Rafael Nadal of Spaincelebrates a point during the "Rally For Relief" charity exhibition match ahead of the 2011 Australian Open at Melbourne Park on January 16, 2011 in Melbourne, Australia.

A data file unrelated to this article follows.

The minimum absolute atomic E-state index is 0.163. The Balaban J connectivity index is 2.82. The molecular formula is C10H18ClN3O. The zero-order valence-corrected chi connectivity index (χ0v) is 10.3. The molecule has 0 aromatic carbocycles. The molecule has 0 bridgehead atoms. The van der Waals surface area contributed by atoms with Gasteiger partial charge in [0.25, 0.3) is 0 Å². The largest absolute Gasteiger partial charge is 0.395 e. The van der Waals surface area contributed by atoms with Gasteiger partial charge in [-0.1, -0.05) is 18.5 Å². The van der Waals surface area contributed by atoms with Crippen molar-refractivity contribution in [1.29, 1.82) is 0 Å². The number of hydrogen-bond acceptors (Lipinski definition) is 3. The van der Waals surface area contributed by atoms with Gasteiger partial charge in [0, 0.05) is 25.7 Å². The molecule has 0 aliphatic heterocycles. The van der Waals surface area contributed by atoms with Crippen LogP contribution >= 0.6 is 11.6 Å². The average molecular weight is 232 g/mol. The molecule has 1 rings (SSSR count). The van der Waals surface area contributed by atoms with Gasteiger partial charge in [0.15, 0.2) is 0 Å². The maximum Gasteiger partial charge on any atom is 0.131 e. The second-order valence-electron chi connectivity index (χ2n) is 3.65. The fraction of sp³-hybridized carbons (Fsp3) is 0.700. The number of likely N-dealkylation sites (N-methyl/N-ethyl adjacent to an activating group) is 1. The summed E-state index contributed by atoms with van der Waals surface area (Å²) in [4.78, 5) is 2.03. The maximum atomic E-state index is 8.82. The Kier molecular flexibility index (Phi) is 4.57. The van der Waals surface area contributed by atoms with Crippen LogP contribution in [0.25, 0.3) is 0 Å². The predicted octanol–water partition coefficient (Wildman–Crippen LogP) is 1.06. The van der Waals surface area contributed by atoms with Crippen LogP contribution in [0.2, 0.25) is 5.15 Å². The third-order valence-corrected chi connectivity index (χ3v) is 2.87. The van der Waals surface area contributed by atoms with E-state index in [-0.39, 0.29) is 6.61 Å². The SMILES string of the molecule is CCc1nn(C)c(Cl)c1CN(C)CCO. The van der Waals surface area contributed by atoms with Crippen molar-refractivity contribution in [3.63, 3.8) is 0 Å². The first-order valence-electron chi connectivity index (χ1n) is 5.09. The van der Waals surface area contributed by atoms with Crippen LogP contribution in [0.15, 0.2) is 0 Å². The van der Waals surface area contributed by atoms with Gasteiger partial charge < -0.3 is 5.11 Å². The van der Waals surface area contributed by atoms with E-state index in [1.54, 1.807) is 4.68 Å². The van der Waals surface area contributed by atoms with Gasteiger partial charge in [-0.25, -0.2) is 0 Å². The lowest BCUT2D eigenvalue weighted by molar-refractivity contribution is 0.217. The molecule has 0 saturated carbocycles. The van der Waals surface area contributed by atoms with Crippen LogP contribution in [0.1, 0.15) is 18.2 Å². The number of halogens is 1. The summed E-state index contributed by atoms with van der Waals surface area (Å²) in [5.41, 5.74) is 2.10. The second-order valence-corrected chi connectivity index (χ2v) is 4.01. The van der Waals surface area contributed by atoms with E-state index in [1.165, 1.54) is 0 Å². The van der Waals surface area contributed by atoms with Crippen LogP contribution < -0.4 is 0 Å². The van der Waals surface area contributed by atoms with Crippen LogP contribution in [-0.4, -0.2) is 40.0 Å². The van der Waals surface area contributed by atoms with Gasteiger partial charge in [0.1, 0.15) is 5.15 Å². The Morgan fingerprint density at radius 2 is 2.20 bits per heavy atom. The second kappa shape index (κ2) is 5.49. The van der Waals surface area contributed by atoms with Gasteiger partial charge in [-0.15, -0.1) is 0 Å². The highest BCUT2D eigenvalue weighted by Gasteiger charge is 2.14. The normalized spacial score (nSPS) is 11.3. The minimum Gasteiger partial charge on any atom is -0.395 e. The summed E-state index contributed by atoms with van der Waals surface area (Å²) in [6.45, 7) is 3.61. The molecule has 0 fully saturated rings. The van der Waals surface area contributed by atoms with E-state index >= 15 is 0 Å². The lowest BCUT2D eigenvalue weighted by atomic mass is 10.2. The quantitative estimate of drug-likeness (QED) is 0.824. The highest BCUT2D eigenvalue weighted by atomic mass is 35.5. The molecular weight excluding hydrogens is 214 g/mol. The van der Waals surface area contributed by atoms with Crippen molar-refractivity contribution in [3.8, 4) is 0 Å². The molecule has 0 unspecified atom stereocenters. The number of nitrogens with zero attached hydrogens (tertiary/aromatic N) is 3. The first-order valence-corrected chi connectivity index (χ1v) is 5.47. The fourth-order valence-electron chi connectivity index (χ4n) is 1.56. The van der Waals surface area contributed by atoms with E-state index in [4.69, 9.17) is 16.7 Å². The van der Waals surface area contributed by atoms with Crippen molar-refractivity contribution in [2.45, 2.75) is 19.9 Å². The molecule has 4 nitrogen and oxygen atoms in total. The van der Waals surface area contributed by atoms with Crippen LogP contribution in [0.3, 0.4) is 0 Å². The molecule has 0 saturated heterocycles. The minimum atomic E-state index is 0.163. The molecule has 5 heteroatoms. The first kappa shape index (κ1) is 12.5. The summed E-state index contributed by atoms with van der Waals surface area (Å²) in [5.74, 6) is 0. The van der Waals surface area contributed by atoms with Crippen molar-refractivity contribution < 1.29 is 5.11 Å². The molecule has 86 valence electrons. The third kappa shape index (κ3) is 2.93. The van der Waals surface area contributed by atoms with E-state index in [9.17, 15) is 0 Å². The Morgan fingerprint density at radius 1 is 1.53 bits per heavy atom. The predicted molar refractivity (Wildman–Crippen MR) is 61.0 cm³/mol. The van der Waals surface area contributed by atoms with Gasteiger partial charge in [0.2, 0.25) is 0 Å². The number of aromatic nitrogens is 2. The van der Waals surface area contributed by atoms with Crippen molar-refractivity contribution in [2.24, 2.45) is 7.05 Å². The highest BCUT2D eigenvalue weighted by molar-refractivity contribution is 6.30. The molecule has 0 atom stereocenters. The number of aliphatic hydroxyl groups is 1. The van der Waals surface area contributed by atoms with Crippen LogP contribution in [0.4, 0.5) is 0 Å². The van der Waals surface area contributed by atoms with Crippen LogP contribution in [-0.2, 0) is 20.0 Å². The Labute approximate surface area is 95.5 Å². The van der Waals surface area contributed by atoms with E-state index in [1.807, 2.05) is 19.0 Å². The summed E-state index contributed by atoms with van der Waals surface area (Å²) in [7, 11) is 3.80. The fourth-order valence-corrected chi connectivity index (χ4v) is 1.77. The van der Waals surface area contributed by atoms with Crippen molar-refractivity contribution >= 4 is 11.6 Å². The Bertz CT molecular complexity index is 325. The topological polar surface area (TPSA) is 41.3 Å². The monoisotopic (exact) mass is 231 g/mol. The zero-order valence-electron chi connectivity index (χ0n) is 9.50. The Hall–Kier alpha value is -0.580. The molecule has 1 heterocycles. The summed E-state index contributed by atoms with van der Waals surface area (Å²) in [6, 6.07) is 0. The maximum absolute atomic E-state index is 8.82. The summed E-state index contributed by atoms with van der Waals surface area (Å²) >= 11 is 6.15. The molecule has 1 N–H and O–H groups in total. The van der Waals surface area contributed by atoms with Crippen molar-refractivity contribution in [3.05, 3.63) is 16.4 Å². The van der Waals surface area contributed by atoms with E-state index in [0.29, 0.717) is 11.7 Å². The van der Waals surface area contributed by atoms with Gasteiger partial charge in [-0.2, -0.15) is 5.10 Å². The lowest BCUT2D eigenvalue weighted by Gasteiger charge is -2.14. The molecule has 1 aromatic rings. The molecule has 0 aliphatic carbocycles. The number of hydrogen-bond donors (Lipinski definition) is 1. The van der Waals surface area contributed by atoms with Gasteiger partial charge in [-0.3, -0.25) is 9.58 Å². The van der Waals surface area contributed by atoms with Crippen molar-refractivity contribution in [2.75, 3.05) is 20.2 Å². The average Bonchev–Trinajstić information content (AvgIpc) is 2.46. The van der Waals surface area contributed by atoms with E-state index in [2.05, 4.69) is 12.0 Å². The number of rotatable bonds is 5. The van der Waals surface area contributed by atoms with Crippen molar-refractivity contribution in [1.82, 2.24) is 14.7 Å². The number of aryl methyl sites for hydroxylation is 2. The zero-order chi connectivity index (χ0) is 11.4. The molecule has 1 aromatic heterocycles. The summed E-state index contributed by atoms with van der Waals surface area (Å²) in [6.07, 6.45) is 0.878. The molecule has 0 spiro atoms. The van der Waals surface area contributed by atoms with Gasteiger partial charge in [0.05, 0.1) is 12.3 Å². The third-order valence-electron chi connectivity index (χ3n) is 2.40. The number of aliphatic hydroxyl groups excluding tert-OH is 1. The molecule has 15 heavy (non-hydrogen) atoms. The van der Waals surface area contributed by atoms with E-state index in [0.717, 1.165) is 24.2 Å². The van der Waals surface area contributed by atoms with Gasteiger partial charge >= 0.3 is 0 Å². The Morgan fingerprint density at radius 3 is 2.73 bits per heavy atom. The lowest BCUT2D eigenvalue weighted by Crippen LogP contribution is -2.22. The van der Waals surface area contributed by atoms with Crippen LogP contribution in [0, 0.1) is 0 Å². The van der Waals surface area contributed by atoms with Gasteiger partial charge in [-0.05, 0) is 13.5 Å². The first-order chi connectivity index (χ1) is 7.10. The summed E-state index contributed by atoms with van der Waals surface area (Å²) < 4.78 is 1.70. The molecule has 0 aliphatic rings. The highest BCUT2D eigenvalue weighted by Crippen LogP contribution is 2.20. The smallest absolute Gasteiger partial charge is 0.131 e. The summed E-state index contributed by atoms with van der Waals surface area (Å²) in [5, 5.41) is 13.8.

Nadal vs. Cilic:  Far more talented than the Spaniard’s previous victims, the Croat routed him late in 2009 but will find a far more determined opponent this time.  Not quite rising to his vintage brilliance, the top seed still has cruised almost casually through his first three encounters against overmatched opponents.  In the sole exception, Tomic raced to a double-break lead in the second set before discovering what happened to the mouse who pulled the tiger’s tail.  Rafa’s fitness remains somewhat dubious following an illness in Doha that has left him looking a bit wearied at times and seems to have depleted his confidence in his normally superb physical condition.  Yet his lanky foe found himself dragged through five physically and emotionally draining sets in a third-round meeting with Isner, who came within a tiebreak of supplanting Cilic in the second week.  Also raising questions over the Croat are the erratic results that he posted last year as his technique startlingly disintegrated.  Although his forceful two-handed backhand could knock Rafa onto his heels, Cilic’s loopy forehand can fracture under the pressure that a resilient baseliner like Nadal will apply.  Only in the serving department does the challenger hold an advantage over the champion, who has not recaptured the percussive delivery that he unleashed so unexpectedly in New York.